Winthrop-University Hospital, a leader in
the delivery of top quality neurosciences
care, recently celebrated the opening of a
dedicated, state-of-the-science Epilepsy
Monitoring Unit designed to evaluate,
diagnose and treat patients who experience
hard-to-treat epileptic seizures.
"Winthrop is pleased to offer this
major expansion of its program for
patients with seizure disorders and epilepsy,"
said Malcolm Gottesman, MD, Chief
of Neurology and Director of Winthrop's
Multiple Sclerosis Treatment Program.
"This highly specialized Unit is designed
to offer prolonged 24/7 monitoring in
order to identify the specific region of the
brain in which each patient's seizures originate
and provide appropriate treatment
to reduce or eliminate the episodes."
Working together with Shicong Ye,
MD, EEG Lab Director at Winthrop,
Alan Ettinger, MD, Director of the
Epilepsy Monitoring Program and a
nationally-renowned epilepsy specialist,
has spearheaded the development of
the new Epilepsy Monitoring Program
Winthrop's Epilepsy Monitoring
Unit is the latest addition to a comprehensive
range of diagnostic services for
seizure disorder patients. Services also
include positron emission tomography
(PET), magnetic resonance imaging
(MRI) and neuroimaging studies
administered by a multidisciplinary
team of specialists at Winthrop.
Among the features of the new
Epilepsy Monitoring Unit is extended
video electro-encephalography (EEG)
monitoring, a highly effective diagnostic
tool used to pinpoint the region of the
brain where the patient's seizures originate
in order to establish an accurate
diagnosis of epilepsy or other form of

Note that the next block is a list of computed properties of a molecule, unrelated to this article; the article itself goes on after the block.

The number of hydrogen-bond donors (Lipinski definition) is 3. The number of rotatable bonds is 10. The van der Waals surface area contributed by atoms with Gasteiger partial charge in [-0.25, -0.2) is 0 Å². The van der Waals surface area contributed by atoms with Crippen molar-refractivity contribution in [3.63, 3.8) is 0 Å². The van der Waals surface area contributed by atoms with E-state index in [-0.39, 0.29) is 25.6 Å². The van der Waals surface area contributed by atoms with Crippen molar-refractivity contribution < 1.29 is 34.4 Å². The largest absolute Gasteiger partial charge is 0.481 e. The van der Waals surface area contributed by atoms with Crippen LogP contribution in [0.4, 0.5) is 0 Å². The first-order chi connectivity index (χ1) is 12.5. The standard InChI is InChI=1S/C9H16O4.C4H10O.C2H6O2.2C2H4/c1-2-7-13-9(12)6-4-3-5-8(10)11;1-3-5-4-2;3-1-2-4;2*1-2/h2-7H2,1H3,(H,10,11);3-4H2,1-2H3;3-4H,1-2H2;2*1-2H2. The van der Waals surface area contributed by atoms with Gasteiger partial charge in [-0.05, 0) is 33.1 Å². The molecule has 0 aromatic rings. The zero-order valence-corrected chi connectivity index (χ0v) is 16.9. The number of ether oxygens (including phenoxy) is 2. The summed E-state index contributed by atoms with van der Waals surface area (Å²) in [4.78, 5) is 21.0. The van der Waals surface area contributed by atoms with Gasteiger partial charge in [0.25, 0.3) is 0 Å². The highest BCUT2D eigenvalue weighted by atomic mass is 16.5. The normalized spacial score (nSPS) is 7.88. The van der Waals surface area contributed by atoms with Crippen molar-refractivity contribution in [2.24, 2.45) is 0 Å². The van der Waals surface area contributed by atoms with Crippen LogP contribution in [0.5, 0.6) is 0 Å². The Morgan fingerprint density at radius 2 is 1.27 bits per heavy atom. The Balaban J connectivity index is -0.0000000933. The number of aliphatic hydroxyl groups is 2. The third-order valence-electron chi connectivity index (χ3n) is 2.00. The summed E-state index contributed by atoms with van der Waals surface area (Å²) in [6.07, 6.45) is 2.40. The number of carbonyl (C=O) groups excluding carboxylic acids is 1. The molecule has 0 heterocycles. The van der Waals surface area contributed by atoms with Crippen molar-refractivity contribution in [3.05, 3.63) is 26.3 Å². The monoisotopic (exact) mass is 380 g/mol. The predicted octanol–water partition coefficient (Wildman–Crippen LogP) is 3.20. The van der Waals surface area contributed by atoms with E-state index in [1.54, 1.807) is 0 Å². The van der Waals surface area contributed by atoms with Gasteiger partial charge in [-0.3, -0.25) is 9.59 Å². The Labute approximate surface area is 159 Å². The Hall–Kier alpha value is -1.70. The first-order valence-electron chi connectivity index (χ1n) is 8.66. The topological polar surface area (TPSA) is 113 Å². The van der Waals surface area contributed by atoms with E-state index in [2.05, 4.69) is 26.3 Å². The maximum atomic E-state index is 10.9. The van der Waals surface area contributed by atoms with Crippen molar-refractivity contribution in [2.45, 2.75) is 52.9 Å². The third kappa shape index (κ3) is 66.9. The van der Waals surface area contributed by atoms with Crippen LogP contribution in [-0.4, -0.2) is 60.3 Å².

seizure disorder, which may require
Present at the ribbon cutting ceremony in celebration of the opening
of Winthrop's dedicated Epilepsy Monitoring Unit were (l.-r.)
Donna Caccavale, RN, Director of Nursing, Critical Care; John F.
Collins, President & CEO of Winthrop; Steven Fishbane, MD,
Chief Medical Officer (back); Malcolm Gottesman, MD, Chief of
Neurology and Director of Winthrop's Multiple Sclerosis Treatment
Program; neurosurgeon Brian J. Snyder, MD; Alan Ettinger, MD,
Director of Winthrop's Epilepsy Monitoring Program; Garry J.
Schwall, MBA, RPA, Chief Operating Officer; Shicong Ye, MD,
EEG Lab Director; Maureen Gaffney, Senior Vice President, Patient
Care Services and Chief Medical Information Officer; Rafaelina
Martinez, Administrative Director for Winthrop's Department of
Surgery; Solomon A. Torres, LNHA, FACHE, Vice President,
Administration; and Janice McGuinness, RN, Nurse Manager,
Winthrop's Neurological Stepdown Unit.
During video EEG
monitoring, EEG electrodes
are placed on the
patient's scalp which are
then connected to a
small box that is worn
on the patient's hip.
The EEG activity is
in conjunction with
surveillance. If a seizure
does not naturally
occur during the
may be reduced
or stopped in order to
safely induce a seizure
under the close supervision
trained medical staff.
"Following a comprehensive
which considers the
severity of the patient's
seizure disorder and the affected area of
the brain, we present recommendations
for treatment which may represent medication
alteration or surgical therapy,"
said Dr. Ettinger.
With a variety of treatment options
available – from conservative medical
management to advanced surgical
approaches – Winthrop's multidisciplinary
neurosciences team is well equipped
to provide patients with the appropriate
course of treatment, tailored exclusively
to meet each patient's unique needs. For
those patients whose seizures do not
respond to medication management,
Winthrop neurosurgeons are adept at the
implantation of the vagal nerve stimulator
– a pacemaker-like device that often
prevents and controls seizure activity –
and deep brain stimulation, which delivers
electrical stimulation to targeted
regions deep within the brain that control
Winthrop's Institute for Neuro -
sciences treats all neurological conditions
including stroke, Parkinson's disease,
Alzheimer's disease, multiple sclerosis,
movement disorders and various other
conditions. Patients receive comprehensive
care from an interdisciplinary team
which includes neurologists, neurosurgeons,
surgeons, orthopaedic surgeons and other
specialists from related fields as needed.
Specialized nursing care, physical and
occupational therapy, social work and
other supportive services are also key
components of the Institute.
For more information about neurosciences
care, call 1-866-WINTHROP.
Vol. 21, No. 1
Back to Publications